Instituting a vulnerability disclosure program (aka bug bounty program) that won’t blow up in the organization’s face can be a daunting task.
Some will prefer to enlist outside experts to advise them on how to do it, and others will want to rely on their own IT or security department.
For the latter, here’s some good news: the US Department of Justice has just released a guidance document for adopting a vulnerability disclosure program for online systems.
“The framework does not dictate the form of or objectives for vulnerability disclosure programs; different organizations may have differing goals and priorities for their vulnerability disclosure programs,” the document says.
“Instead, the framework outlines a process for designing a vulnerability disclosure program that will clearly describe authorized vulnerability disclosure and discovery conduct, thereby substantially reducing the likelihood that such described activities will result in a civil or criminal violation of law under the Computer Fraud and Abuse Act.”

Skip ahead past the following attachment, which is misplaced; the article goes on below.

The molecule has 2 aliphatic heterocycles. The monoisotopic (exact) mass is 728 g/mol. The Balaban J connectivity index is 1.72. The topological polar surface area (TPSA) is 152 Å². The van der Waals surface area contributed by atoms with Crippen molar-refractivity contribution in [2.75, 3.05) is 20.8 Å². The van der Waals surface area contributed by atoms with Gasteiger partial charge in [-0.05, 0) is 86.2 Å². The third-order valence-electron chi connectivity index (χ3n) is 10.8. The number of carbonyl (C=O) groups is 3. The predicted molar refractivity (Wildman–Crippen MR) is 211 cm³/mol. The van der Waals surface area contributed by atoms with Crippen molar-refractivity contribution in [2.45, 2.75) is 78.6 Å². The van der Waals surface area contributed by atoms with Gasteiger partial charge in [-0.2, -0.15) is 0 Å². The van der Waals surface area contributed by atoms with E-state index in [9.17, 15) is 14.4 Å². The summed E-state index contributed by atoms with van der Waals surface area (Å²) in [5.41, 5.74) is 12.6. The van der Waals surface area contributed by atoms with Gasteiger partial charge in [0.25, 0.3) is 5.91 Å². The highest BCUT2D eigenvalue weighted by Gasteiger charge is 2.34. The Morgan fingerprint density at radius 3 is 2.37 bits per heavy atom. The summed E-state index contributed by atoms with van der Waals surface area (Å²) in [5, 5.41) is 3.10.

While setting up such a program there are many, many decisions to be made:
- Which assets and data will be in scope?
- What is the degree of access to sensitive information that bug hunters will be allowed?
- Which types of vulnerabilities should the researchers flag?
- How will the vulnerabilities be reported?
- And so on.
Among the most important things that have to be executed well is drafting a vulnerability disclosure policy that “accurately and unambiguously captures the organization’s intent,” the document notes.
The US DOJ has pointed to other resources for guidance on establishing a vulnerability disclosure program, but the framework does not include guidelines on how to approach the actual plugging of reported security holes.